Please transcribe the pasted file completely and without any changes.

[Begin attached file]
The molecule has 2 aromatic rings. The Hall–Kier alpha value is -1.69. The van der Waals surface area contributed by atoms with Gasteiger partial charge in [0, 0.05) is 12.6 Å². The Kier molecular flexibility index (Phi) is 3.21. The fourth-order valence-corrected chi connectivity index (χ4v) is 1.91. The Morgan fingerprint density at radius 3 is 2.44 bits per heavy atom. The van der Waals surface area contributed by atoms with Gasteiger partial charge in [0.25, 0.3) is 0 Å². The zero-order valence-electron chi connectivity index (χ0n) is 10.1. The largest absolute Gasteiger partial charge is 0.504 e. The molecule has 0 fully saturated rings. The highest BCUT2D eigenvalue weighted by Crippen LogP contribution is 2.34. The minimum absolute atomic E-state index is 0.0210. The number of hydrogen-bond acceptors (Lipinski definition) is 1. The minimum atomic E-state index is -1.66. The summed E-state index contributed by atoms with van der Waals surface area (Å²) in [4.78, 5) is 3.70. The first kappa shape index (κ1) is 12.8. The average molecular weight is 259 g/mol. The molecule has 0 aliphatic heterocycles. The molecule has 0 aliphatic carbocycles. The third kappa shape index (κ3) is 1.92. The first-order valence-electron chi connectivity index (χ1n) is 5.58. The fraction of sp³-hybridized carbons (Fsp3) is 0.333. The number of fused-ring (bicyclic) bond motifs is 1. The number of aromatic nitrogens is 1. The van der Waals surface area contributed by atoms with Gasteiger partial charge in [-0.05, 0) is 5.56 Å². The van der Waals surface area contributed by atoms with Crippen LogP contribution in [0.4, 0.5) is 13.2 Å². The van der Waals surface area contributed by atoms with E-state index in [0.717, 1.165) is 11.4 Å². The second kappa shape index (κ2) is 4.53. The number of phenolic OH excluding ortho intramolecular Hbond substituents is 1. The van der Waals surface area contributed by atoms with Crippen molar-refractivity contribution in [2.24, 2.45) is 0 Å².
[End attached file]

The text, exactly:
The molecule has 2 aromatic rings. The Hall–Kier alpha value is -1.69. The van der Waals surface area contributed by atoms with Gasteiger partial charge in [0, 0.05) is 12.6 Å². The Kier molecular flexibility index (Phi) is 3.21. The fourth-order valence-corrected chi connectivity index (χ4v) is 1.91. The Morgan fingerprint density at radius 3 is 2.44 bits per heavy atom. The van der Waals surface area contributed by atoms with Gasteiger partial charge in [0.25, 0.3) is 0 Å². The zero-order valence-electron chi connectivity index (χ0n) is 10.1. The largest absolute Gasteiger partial charge is 0.504 e. The molecule has 0 fully saturated rings. The highest BCUT2D eigenvalue weighted by Crippen LogP contribution is 2.34. The minimum absolute atomic E-state index is 0.0210. The number of hydrogen-bond acceptors (Lipinski definition) is 1. The minimum atomic E-state index is -1.66. The summed E-state index contributed by atoms with van der Waals surface area (Å²) in [4.78, 5) is 3.70. The first kappa shape index (κ1) is 12.8. The average molecular weight is 259 g/mol. The molecule has 0 aliphatic heterocycles. The molecule has 0 aliphatic carbocycles. The third kappa shape index (κ3) is 1.92. The first-order valence-electron chi connectivity index (χ1n) is 5.58. The fraction of sp³-hybridized carbons (Fsp3) is 0.333. The number of fused-ring (bicyclic) bond motifs is 1. The number of aromatic nitrogens is 1. The van der Waals surface area contributed by atoms with Gasteiger partial charge in [-0.05, 0) is 5.56 Å². The van der Waals surface area contributed by atoms with Crippen LogP contribution in [0.4, 0.5) is 13.2 Å². The van der Waals surface area contributed by atoms with E-state index in [0.717, 1.165) is 11.4 Å². The second kappa shape index (κ2) is 4.53. The number of phenolic OH excluding ortho intramolecular Hbond substituents is 1. The van der Waals surface area contributed by atoms with Crippen molar-refractivity contribution in [2.24, 2.45) is 0 Å².